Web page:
Barry and I landed in Belfast yesterday after a very uneventful flight from Canada and uncharacteristically smooth transfer in Heathrow. The plane landing in Belfast had a “back door” and so we climbed down the stairs directly onto the tarmac. I didn’t think of it till later, but we should have kissed the ground – we were that thrilled to be on Irish soil at last!
As I think almost everyone knows by now, Barry left Ireland at the age of 12, and has never returned until now. It’s been a long held dream with a highly emotional waking reality. I am waiting for his accent to come flooding back along with all his memories, but so far, in vain.
Cousin Marie met us with a homemade sign of welcome, and took us out to her house for coffee first thing, with Barry interjecting “I remember that!” “Wow, that’s changed!” and “I used to know someone who lived on that street!” All phrases that I have heard several times since and expect to hear again.
We met several members of Marie’s family, including husband Michael, daughter Sarah and grandson Euan, who at age 5 is a little charmer with a great superhero-powered imagination (well, I’m partial to boys). Granddaughter Freya is also showing she has personality at the age of only four months. We’re so glad to be invited to come and stay with them starting Sunday.
Once we were settled in our hotel, we took off on foot in search of supper, and happened upon the Belfast Citadel of The Salvation Army, where Barry had been dedicated as an infant, and where his father had been the Young People’s Bandmaster. The building was replaced in the 1970’s after having been fire-bombed during The Troubles. I am learning that Ireland is every bit as religious and political as it always has been, and just because there is peace now doesn’t mean that people don’t still have strongly held opinions.
As it started to pour rain, we ducked into the nearest restaurant after that, which happened to be an American-style burger joint featuring videos of Laurel and Hardy, but with its own special Irish touches – such as a wide choice of how you wanted your potatoes cooked – and HP sauce served in a condiment bowl right on the table. No wonder I always have to buy it in the Costco-size bottle. The habit was formed in his youth.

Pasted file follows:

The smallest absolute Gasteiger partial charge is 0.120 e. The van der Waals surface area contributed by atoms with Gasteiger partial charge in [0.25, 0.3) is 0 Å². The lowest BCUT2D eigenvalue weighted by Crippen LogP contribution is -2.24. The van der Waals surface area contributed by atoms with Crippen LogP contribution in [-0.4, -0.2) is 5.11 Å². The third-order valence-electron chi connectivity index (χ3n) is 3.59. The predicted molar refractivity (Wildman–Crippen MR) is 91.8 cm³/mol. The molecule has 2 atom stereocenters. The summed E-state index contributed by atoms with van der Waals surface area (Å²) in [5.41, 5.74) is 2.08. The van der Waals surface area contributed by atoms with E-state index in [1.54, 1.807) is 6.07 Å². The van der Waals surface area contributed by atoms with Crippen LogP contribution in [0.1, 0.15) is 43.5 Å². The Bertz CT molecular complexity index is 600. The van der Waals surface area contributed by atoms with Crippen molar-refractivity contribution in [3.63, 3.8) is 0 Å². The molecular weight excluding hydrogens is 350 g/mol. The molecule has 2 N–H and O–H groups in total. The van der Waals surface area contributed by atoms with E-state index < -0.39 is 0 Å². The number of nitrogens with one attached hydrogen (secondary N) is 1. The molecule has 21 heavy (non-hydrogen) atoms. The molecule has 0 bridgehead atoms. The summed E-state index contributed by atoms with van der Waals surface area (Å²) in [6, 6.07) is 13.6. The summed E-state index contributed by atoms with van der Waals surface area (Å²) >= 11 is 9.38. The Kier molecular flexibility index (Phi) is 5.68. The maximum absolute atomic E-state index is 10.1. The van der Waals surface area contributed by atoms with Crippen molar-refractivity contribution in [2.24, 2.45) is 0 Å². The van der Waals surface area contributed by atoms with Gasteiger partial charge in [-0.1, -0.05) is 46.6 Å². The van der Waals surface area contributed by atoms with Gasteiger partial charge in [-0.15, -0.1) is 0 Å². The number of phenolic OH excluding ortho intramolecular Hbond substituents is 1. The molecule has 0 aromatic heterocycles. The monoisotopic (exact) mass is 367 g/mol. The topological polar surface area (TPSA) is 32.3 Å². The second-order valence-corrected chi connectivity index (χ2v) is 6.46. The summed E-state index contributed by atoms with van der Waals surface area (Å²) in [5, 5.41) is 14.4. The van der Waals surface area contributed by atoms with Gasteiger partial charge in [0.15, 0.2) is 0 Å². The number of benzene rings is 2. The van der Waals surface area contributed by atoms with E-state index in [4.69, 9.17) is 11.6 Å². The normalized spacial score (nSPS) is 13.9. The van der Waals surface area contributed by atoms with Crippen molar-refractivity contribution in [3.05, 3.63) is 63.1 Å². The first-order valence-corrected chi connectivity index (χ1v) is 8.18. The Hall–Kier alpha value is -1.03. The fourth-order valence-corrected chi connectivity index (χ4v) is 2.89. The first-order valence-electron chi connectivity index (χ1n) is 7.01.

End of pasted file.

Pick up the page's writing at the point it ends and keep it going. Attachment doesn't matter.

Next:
We walked back to the hotel in a slight drizzle, vowing NEVER to go out in Ireland again without umbrellas, and enjoying the university area, which I’ve already begun to think of as “my” part of Belfast. Many, many houses and flats are empty or for rent at the moment, and I’m not sure if that’s because it’s the end of the academic year or a result of the hard economic hit that Ireland has taken in recent years. Some of them are even derelict, a sad thing to see.
This morning we had breakfast in the hotel – again with large helpings of HP sauce available. It’s known as “brown sauce” here, possibly because HP stands for Houses of Parliament (the British ones) and I imagine that wouldn’t be politically correct. Marmite was also on offer, so I tried a bit. It has a very sharp and salty taste, kind of unexpected, but I actually think it could be an acquired taste. IF I ever stay here long enough to acquire it.
The best seat on the double-decker bus is right up top, right up front, let me tell you! Belfast turns out to be a very livable city with the character of former times left intact, even through modernization. Traffic, though, is a little scary for one who has not experienced left-hand drive, and I keep looking the wrong way when crossing the street. Barry pointed out the place where his mother clerked in “Irish Linen Mills,” the building where he took singing lessons, and the pedestrian district. During The Troubles, the whole shopping district was fenced off and everyone was searched before going in. When you see it today, it’s hard to believe living conditions were ever that tense.